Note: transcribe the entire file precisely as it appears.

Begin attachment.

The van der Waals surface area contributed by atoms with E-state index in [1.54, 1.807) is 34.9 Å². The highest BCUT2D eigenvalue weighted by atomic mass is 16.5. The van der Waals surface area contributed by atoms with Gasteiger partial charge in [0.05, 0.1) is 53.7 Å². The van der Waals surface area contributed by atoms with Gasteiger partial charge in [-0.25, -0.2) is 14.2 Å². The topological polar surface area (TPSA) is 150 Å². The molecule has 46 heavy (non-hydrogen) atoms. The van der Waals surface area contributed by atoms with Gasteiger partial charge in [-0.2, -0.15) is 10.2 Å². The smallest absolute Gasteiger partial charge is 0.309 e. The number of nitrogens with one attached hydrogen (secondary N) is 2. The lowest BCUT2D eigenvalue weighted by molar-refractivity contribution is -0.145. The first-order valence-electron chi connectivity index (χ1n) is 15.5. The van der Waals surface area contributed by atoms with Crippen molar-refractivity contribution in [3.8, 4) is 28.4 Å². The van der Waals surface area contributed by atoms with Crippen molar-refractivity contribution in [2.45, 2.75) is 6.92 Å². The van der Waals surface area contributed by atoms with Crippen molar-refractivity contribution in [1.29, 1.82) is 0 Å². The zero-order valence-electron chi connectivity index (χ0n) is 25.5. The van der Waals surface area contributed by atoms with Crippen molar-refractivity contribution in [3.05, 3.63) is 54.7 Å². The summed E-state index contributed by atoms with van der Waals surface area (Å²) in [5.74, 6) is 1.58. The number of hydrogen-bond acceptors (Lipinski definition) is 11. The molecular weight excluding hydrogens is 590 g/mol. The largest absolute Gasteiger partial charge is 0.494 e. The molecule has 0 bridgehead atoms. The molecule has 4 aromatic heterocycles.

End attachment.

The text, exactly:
The van der Waals surface area contributed by atoms with E-state index in [1.54, 1.807) is 34.9 Å². The highest BCUT2D eigenvalue weighted by atomic mass is 16.5. The van der Waals surface area contributed by atoms with Gasteiger partial charge in [0.05, 0.1) is 53.7 Å². The van der Waals surface area contributed by atoms with Gasteiger partial charge in [-0.25, -0.2) is 14.2 Å². The topological polar surface area (TPSA) is 150 Å². The molecule has 46 heavy (non-hydrogen) atoms. The van der Waals surface area contributed by atoms with Gasteiger partial charge in [-0.2, -0.15) is 10.2 Å². The smallest absolute Gasteiger partial charge is 0.309 e. The number of nitrogens with one attached hydrogen (secondary N) is 2. The lowest BCUT2D eigenvalue weighted by molar-refractivity contribution is -0.145. The first-order valence-electron chi connectivity index (χ1n) is 15.5. The van der Waals surface area contributed by atoms with Crippen molar-refractivity contribution in [3.8, 4) is 28.4 Å². The van der Waals surface area contributed by atoms with Crippen molar-refractivity contribution in [2.45, 2.75) is 6.92 Å². The van der Waals surface area contributed by atoms with Crippen molar-refractivity contribution in [1.29, 1.82) is 0 Å². The zero-order valence-electron chi connectivity index (χ0n) is 25.5. The van der Waals surface area contributed by atoms with Crippen molar-refractivity contribution in [3.05, 3.63) is 54.7 Å². The summed E-state index contributed by atoms with van der Waals surface area (Å²) in [5.74, 6) is 1.58. The number of hydrogen-bond acceptors (Lipinski definition) is 11. The molecular weight excluding hydrogens is 590 g/mol. The largest absolute Gasteiger partial charge is 0.494 e. The molecule has 0 bridgehead atoms. The molecule has 4 aromatic heterocycles.